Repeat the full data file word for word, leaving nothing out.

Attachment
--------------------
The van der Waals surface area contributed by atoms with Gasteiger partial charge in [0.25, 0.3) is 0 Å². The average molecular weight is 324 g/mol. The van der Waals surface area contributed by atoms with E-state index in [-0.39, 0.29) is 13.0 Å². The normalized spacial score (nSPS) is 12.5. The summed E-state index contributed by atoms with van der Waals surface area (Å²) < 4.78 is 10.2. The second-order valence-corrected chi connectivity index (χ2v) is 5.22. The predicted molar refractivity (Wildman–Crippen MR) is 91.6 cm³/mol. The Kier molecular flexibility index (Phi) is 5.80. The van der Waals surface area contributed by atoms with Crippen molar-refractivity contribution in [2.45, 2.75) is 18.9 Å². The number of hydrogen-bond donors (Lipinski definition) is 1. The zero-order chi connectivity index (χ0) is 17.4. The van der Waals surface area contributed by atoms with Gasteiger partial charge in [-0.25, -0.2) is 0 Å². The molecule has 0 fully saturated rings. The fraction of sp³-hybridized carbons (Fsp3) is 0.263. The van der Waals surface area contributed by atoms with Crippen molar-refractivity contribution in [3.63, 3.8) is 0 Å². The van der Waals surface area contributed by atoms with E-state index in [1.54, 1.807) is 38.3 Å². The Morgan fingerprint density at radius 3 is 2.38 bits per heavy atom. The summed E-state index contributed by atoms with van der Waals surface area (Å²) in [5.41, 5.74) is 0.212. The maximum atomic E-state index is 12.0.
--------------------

The van der Waals surface area contributed by atoms with Gasteiger partial charge in [0.25, 0.3) is 0 Å². The average molecular weight is 324 g/mol. The van der Waals surface area contributed by atoms with E-state index in [-0.39, 0.29) is 13.0 Å². The normalized spacial score (nSPS) is 12.5. The summed E-state index contributed by atoms with van der Waals surface area (Å²) < 4.78 is 10.2. The second-order valence-corrected chi connectivity index (χ2v) is 5.22. The predicted molar refractivity (Wildman–Crippen MR) is 91.6 cm³/mol. The Kier molecular flexibility index (Phi) is 5.80. The van der Waals surface area contributed by atoms with Crippen molar-refractivity contribution in [2.45, 2.75) is 18.9 Å². The number of hydrogen-bond donors (Lipinski definition) is 1. The zero-order chi connectivity index (χ0) is 17.4. The van der Waals surface area contributed by atoms with Gasteiger partial charge in [-0.25, -0.2) is 0 Å². The molecule has 0 fully saturated rings. The fraction of sp³-hybridized carbons (Fsp3) is 0.263. The van der Waals surface area contributed by atoms with Crippen molar-refractivity contribution in [3.63, 3.8) is 0 Å². The van der Waals surface area contributed by atoms with E-state index in [1.54, 1.807) is 38.3 Å². The Morgan fingerprint density at radius 3 is 2.38 bits per heavy atom. The summed E-state index contributed by atoms with van der Waals surface area (Å²) in [5.41, 5.74) is 0.212. The maximum atomic E-state index is 12.0.